acc - Chapter 1 Introduction to Managerial Accounting...

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Chapter 1 Introduction to Managerial Accounting Regardless of your major or intended career path, most of you will become managers one day. A manager has responsibility and control of selected parts of a company’s operations, or in some cases, multiple aspects of operations. Only those of you that happen to stay at the ‘bottom’ of a company, prefer never to get promoted, or never accept any responsibility for some aspect of a business, will miss the ‘management’ opportunity. Fortunately, none of you will likely fall into this persona given that you have taken the initiative to attend college. Understanding managerial accounting will help you move up the ladder more quickly, regardless of your chosen career path. How Can Managerial Accounting Help You? In any responsible business capacity, your boss and all other management levels above you will want to know how well you handle your responsibilities. To do so requires that they measure your performance. The evaluation process is similar to your perceptions in each college course in which you enroll. During your first class meeting in each course, one of your initial goals is to find out how your performance will be evaluated. In a business environment, you want to know what they expect, i.e., how they will measure your performance. While you won’t be earning letter grades in the business world, your performance will ultimately translate into promotions, bonuses, raises, reprimands, or perhaps dreaded walking papers. Tools of Performance Measurement Managers use a number of tools to measure performance. The approach to measurement depends on what will be measured and against what benchmark the performance will be measured. A benchmark can be viewed as a goal to meet, or a standard that management expects its employees to achieve. A significant management component involves planning, which is accomplished through the use of budgets. Recall from financial accounting that the primary purposes of being in business are to make a profit and to add value to a company. Budgets are forecasts of how the profits and value-added aspects will be achieved, in other words, a company’s financial plan. For example, as a manager you may be given a budget that tells you how much to spend, how many units to produce, or how many customers to process. These items will become benchmarks that management will use as measurement tools. At the end of the period, your actual performance will be compared the budget amounts to see how well you have performed. You must understand what the numbers in budgets represent and how the managers that prepare budgets determined the amounts. Why? You will certainly want to know how to maximize your performance evaluation. For example, if a large portion of your grade in this course was based on attendance, you would maximize performance by attending class every day. You may strive to process customers promptly in a business operation if that is the basis on which your performance evaluation is based. That’s where managerial accounting comes in. It will provide you with an understanding of what goes into the benchmarks by which you will be evaluated.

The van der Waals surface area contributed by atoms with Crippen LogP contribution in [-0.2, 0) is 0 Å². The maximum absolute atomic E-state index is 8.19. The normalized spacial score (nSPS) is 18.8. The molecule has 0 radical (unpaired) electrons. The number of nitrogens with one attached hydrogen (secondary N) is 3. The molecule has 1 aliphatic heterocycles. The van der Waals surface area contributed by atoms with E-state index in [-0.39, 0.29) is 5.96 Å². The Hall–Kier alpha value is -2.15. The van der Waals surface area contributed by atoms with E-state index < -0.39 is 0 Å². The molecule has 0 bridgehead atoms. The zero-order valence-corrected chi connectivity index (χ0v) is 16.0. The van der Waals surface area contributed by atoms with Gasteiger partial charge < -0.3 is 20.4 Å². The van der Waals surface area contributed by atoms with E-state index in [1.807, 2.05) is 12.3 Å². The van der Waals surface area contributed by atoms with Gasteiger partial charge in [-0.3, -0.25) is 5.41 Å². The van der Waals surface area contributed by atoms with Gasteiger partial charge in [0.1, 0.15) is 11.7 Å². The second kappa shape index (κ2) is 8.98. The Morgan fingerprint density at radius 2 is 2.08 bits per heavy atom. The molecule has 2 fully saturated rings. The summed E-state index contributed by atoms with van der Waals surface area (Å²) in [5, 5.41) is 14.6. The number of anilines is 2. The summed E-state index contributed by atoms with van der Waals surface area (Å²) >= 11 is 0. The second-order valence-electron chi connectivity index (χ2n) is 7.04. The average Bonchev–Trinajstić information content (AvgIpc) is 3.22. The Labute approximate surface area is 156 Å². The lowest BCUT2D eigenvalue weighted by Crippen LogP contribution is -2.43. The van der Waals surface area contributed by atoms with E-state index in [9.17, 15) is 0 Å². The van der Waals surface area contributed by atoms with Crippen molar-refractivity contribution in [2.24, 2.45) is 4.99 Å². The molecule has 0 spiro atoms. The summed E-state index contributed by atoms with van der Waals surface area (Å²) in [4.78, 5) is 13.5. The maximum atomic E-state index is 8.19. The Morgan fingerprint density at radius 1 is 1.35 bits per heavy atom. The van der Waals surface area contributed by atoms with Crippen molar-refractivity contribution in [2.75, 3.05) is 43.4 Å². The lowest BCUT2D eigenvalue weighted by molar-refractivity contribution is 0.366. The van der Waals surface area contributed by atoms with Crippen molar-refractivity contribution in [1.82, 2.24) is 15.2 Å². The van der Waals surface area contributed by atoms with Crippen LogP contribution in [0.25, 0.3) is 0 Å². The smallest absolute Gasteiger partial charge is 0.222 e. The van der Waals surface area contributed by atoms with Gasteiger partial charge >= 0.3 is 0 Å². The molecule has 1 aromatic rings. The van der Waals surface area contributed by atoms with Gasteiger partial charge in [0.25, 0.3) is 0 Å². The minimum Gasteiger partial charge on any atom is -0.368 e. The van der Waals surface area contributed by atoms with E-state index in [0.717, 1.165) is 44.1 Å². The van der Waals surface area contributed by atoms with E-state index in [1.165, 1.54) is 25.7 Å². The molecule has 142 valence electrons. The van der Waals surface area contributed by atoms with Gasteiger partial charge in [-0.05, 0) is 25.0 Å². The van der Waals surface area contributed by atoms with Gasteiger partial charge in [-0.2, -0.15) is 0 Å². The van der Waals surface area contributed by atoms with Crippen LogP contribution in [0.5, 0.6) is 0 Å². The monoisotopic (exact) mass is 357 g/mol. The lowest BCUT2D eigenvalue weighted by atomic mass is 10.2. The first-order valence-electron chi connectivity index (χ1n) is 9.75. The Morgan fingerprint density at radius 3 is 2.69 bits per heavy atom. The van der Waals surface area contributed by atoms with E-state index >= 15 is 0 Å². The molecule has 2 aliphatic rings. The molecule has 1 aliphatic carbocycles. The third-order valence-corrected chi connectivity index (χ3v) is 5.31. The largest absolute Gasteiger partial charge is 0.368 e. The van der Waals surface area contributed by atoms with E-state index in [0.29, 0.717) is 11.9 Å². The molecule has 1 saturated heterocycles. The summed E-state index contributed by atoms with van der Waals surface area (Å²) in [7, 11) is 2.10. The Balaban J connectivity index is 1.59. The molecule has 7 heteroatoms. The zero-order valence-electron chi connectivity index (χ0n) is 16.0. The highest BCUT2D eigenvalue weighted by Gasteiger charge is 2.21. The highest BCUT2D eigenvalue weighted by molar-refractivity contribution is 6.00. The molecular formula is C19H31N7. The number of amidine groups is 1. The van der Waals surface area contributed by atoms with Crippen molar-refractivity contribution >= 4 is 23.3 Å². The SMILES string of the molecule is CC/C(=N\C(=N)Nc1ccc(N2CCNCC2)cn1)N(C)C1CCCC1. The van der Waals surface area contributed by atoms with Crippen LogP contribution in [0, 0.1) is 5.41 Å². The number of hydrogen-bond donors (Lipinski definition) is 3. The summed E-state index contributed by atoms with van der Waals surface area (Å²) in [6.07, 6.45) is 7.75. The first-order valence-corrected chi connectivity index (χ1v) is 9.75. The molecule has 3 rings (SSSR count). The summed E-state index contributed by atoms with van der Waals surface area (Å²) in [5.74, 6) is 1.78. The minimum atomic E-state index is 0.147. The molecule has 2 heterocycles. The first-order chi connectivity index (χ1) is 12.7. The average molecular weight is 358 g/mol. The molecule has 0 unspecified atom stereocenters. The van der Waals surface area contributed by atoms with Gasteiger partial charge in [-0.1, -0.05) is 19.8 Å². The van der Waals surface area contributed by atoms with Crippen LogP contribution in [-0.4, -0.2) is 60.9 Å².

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This note was uploaded on 04/20/2011 for the course ACC 101 taught by Professor Xyz during the Spring '11 term at Ohio State.

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acc - Chapter 1 Introduction to Managerial Accounting...

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